• Under the CMVR, various test agencies are established to test and certify the vehicles based on the safety standards and emission norms. After testing the vehicle for compliance of all standards and norms, the test agency grants a ICAT certificate to the manufacturer.

Background:

  • In 2018, International Centre for Automotive Technology (ICAT) launched ‘Certification with High Security Features’ initiative to stop the forging or counterfeiting of the ICAT certificates.
  • It was a first of its kind initiative taken by any automotive certification agency in India for enhancing the security of the Central Motor Vehicles (CMVR) certificates which includes Type Approval Certificates (TAC) and Conformity of Production (COP) Certificates for vehicles, engines and components.

About International Centre for Automotive Technology (ICAT):

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  • ICAT is a division of National Automotive Testing and R&D Infrastructure Project (NATRiP) implementation society (NATIS), under the Ministry of Heavy Industries & Public Enterprises.
  • It was established in 2006 at Manesar, Haryana.
  • It was established for carrying out Research & Development besides extending homologation facilities in the field of Automotive Engineering.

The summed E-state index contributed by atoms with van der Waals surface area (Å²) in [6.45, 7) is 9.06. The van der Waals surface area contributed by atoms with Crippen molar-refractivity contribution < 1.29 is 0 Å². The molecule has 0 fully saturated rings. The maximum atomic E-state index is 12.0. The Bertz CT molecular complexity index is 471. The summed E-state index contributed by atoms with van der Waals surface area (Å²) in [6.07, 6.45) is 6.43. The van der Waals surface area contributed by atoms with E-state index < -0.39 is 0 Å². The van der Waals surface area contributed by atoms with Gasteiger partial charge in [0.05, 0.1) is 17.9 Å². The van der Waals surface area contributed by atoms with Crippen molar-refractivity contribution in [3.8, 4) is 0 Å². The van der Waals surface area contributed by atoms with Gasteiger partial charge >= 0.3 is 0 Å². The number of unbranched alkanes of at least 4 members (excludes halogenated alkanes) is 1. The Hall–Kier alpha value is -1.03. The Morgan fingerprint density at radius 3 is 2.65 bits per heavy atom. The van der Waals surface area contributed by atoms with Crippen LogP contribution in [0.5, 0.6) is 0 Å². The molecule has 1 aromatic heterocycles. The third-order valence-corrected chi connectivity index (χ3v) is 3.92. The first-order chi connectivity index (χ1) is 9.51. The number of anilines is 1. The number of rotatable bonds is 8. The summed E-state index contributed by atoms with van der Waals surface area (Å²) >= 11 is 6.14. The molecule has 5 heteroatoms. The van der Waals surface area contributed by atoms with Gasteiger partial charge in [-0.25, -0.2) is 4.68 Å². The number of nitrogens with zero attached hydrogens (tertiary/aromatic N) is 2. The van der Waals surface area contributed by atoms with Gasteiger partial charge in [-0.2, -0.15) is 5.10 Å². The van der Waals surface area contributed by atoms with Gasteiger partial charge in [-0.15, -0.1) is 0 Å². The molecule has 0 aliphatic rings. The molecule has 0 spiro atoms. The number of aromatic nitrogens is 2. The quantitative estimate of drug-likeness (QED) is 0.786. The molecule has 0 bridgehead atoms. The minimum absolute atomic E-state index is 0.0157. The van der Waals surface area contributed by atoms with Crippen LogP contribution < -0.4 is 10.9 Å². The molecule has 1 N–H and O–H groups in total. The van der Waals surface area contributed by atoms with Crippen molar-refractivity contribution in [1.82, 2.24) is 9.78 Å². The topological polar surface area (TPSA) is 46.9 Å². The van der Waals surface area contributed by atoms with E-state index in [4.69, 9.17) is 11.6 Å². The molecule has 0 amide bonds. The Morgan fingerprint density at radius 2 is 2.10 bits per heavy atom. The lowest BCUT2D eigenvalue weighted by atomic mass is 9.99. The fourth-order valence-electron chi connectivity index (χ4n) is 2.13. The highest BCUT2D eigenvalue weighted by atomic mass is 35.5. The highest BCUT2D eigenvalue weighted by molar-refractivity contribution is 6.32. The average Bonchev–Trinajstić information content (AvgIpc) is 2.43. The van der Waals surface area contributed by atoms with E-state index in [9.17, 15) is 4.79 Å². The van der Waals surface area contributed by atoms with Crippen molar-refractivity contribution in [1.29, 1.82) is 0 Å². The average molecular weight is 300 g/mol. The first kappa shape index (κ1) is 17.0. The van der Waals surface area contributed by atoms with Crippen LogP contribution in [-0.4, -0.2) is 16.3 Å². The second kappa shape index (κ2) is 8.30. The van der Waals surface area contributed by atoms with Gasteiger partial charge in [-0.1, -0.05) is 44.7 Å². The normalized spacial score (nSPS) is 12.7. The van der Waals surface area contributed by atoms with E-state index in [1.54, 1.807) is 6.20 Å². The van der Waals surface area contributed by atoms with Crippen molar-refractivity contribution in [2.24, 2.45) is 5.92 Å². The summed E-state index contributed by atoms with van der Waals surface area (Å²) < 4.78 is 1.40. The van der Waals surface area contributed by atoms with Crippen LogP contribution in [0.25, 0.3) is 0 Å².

• It is one of the prime testing agencies recognized by the Government of India as one of the accredited ‘Type Approval and Homologation’ agencies in India under Central Motor Vehicle Rules (CMVR).
  • It has also been recognized as Scientific and Industrial Research Organization (SIRO) by the Department of Scientific and Industrial Research (DSIR).
  • Since 2010, it is also recognised by Bureau of Indian Standards (BIS) for Tyre Testing, Safety Glasses and by Central Pollution Control Board (CPCB) for emission and noise testing of generator sets.

What are Bharat Stage (BS) norms?

  • Introduced in 2000, the Bharat norms are emission control standards that are based on the European regulations (Euro norms).
  • They set limits for release of air pollutants from equipment using internal combustion engines, including vehicles.
  • Typically, the higher the stage, the more stringent the norms.
  • BS IV norms stipulate only 50 parts per million sulphur compared with up to 350 parts per million under BS III.
  • Also, hydrocarbon, nitrogen oxide and particulate matter emissions are lower under BS IV.

Difference between BS-IV and the new BS-VI:

  • The major difference in standards between the existing BS-IV and the new BS-VI auto fuel norms is the presence of sulphur.
  • The newly introduced fuel is estimated to reduce the amount of sulphur released by 80 per cent, from 50 parts per million to 10 ppm.
  • As per the analysts, the emission of NOx (nitrogen oxides) from diesel cars is also expected to reduce by nearly 70 per cent and 25 per cent from cars with petrol engines.
  • However, the introduction of higher grade fuel will be beneficial only if it is done in tandem with the roll-out of BS-VI compliant vehicles.
  • Using BS-VI fuel in the current BS-IV engines or, conversely, running BS-VI engines on the current-grade fuel, may be ineffective in curbing vehicular pollution, and may damage the engine in the long run.

Why is it important to upgrade these norms?

  • Upgrading to stricter fuel standards helps tackle air pollution. Global automakers are betting big on India as vehicle penetration is still low here, when compared to developed countries. At the same time, cities such as Delhi are already being listed among those with the poorest air quality in the world.